In mathematics, a square number or perfect square is an integer that is the square (algebra), square of an integer; in other words, it is the multiplication, product of some integer with itself. For example, 9 is a square number, since it equals and can be written as . The usual notation for the square of a number is not the product , but the equivalent exponentiation , usually pronounced as " squared". The name ''square'' number comes from the name of the shape. The unit of area is defined as the area of a unit square (). Hence, a square with side length has area . If a square number is represented by ''n'' points, the points can be arranged in rows as a square each side of which has the same number of points as the square root of ''n''; thus, square numbers are a type of figurate numbers (other examples being Cube (algebra), cube numbers and triangular numbers). Square numbers are nonnegative. A nonnegative integer is a square number when its square root is again an intege ... [...More Info...] [...Related Items...] OR: [Wikipedia] [Google] [Baidu] 

Natural Number
In mathematics, the natural numbers are those numbers used for counting (as in "there are ''six'' coins on the table") and ordering (as in "this is the ''third'' largest city in the country"). Numbers used for counting are called ''Cardinal number, cardinal numbers'', and numbers used for ordering are called ''Ordinal number, ordinal numbers''. Natural numbers are sometimes used as labels, known as ''nominal numbers'', having none of the properties of numbers in a mathematical sense (e.g. sports Number (sports), jersey numbers). Some definitions, including the standard ISO/IEC 80000, ISO 800002, begin the natural numbers with , corresponding to the nonnegative integers , whereas others start with , corresponding to the positive integers Texts that exclude zero from the natural numbers sometimes refer to the natural numbers together with zero as the whole numbers, while in other writings, that term is used instead for the integers (including negative integers). The natural ... [...More Info...] [...Related Items...] OR: [Wikipedia] [Google] [Baidu] 

Aryabhatiya
''Aryabhatiya'' (IAST: ') or ''Aryabhatiyam'' ('), a Sanskrit astronomical treatise, is the ''magnum opus'' and only known surviving work of the 5th century Indian mathematician Aryabhata. Philosopher of astronomy Roger Billard estimates that the book was composed around 510 CE based on historical references it mentions. Structure and style Aryabhatiya is written in Sanskrit and divided into four sections; it covers a total of 121 verses describing different moralitus via a mnemonic writing style typical for such works in India (see definitions below): 1. Gitikapada (13 verses): large units of time—kalpa, manvantara, and yuga—which present a cosmology different from earlier texts such as Lagadha's Vedanga Jyotisha (ca. 1st century BCE). There is also a table of ine (jya), given in a single verse. The duration of the planetary revolutions during a mahayuga is given as 4.32 million years. 2. Ganitapada (33 verses): covering mensuration (kṣetra vyāvahāra); arithmetic and ... [...More Info...] [...Related Items...] OR: [Wikipedia] [Google] [Baidu] 

Aryabhata
Aryabhata (ISO: ) or Aryabhata I (476–550 CE) was an Indian mathematician and astronomer of the classical age of Indian mathematics and Indian astronomy. He flourished in the Gupta Era and produced works such as the ''Aryabhatiya'' (which mentions that in 3600 ''Kali Yuga'', 499 CE, he was 23 years old) and the ''Aryasiddhanta.'' Aryabhata created a system of phonemic number notation in which numbers were represented by consonantvowel monosyllables. Later commentators such as Brahmagupta divide his work into ''Ganita ("Mathematics"), Kalakriya ("Calculations on Time") and Golapada ("Spherical Astronomy")''. His pure mathematics discusses topics such as determination of square and cube roots, geometrical figures with their properties and mensuration, arithmetric progression problems on the shadow of the gnomon, quadratic equations, linear and indeterminate equations. Aryabhata calculated the value of pi (''π)'' to the fourth decimal digit and was likely aware that p ... [...More Info...] [...Related Items...] OR: [Wikipedia] [Google] [Baidu] 

Baudhayana Sulba Sutra
The (Sanskrit: बौधायन) are a group of Vedic Sanskrit texts which cover dharma, daily ritual, mathematics and is one of the oldest Dharmarelated texts of Hinduism that have survived into the modern age from the 1stmillennium BCE. They belong to the ''Taittiriya'' branch of the Krishna Yajurveda school and are among the earliest texts of the genre.. In relative chronology, they predate Āpastamba, which is dated by Robert Lingat to the ''sutra'' period proper, between c. 500 to 200 BCE. Robert Lingat, The Classical Law of India, (Munshiram Manoharlal Publishers Pvt Ltd, 1993), p. 20 The Baudhayana sūtras consist of six texts: # the , probably in 19 (questions), # the in 20 (chapters), # the in 4 , # the Grihyasutra in 4 , # the in 4 and # the in 3 . The ' is noted for containing several early mathematical results, including an approximation of the square root of 2 and the statement of the Pythagorean theorem. Baudhāyana Shrautasūtra His Śr ... [...More Info...] [...Related Items...] OR: [Wikipedia] [Google] [Baidu]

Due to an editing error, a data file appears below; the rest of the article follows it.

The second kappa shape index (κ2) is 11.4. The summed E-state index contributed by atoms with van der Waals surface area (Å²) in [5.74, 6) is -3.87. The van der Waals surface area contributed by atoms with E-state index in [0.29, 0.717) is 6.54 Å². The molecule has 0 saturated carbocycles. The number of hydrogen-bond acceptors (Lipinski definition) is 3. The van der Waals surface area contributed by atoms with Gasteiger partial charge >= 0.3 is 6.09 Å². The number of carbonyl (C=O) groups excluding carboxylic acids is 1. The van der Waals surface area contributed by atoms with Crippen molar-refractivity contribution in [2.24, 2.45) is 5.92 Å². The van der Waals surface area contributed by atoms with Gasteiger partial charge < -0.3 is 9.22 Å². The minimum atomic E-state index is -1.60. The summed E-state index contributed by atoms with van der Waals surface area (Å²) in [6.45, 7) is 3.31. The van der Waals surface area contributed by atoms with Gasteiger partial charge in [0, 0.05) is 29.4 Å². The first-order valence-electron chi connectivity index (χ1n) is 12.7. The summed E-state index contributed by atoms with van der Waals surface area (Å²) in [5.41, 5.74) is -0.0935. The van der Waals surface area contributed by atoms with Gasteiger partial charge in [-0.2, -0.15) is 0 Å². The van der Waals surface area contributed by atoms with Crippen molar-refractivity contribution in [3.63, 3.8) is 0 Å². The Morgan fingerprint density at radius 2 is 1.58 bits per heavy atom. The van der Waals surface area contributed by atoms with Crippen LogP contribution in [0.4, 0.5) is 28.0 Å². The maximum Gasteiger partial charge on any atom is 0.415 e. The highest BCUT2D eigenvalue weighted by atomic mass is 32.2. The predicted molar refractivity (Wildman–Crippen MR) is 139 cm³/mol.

Sulba Sutras
The ''Shulva Sutras'' or ''Śulbasūtras'' (Sanskrit: शुल्बसूत्र; ': "string, cord, rope") are sutra texts belonging to the Śrauta ritual and containing geometry related to firealtar construction. Purpose and origins The Shulba Sutras are part of the larger corpus of texts called the Shrauta Sutras, considered to be appendices to the Vedas. They are the only sources of knowledge of Indian mathematics from the Vedic period. Unique firealtar shapes were associated with unique gifts from the Gods. For instance, "he who desires heaven is to construct a firealtar in the form of a falcon"; "a firealtar in the form of a tortoise is to be constructed by one desiring to win the world of Brahman" and "those who wish to destroy existing and future enemies should construct a firealtar in the form of a rhombus"., p. 387, "Certain shapes and sizes of firealtars were associated with particular gifts that the sacrificer desired from the gods: 'he who desires heaven is ... [...More Info...] [...Related Items...] OR: [Wikipedia] [Google] [Baidu] 

History Of India
According to consensus in modern genetics, anatomically modern humans first arrived on the Indian subcontinent from Africa between 73,000 and 55,000 years ago. Quote: "YChromosome and MtDNA data support the colonization of South Asia by modern humans originating in Africa. ... Coalescence dates for most nonEuropean populations average to between 73–55 ka." However, the earliest known human remains in South Asia date to 30,000 years ago. Settled life, which involves the transition from foraging to farming and pastoralism, began in South Asia around 7000 BCE. At the site of Mehrgarh presence can be documented of the domestication of wheat and barley, rapidly followed by that of goats, sheep, and cattle. By 4500 BCE, settled life had spread more widely, and began to gradually evolve into the Indus Valley civilisation, an early civilisation of the Old World, which was contemporaneous with Ancient Egypt and Mesopotamia. This civilisation flourished between 2500 BCE and 1900 ... [...More Info...] [...Related Items...] OR: [Wikipedia] [Google] [Baidu]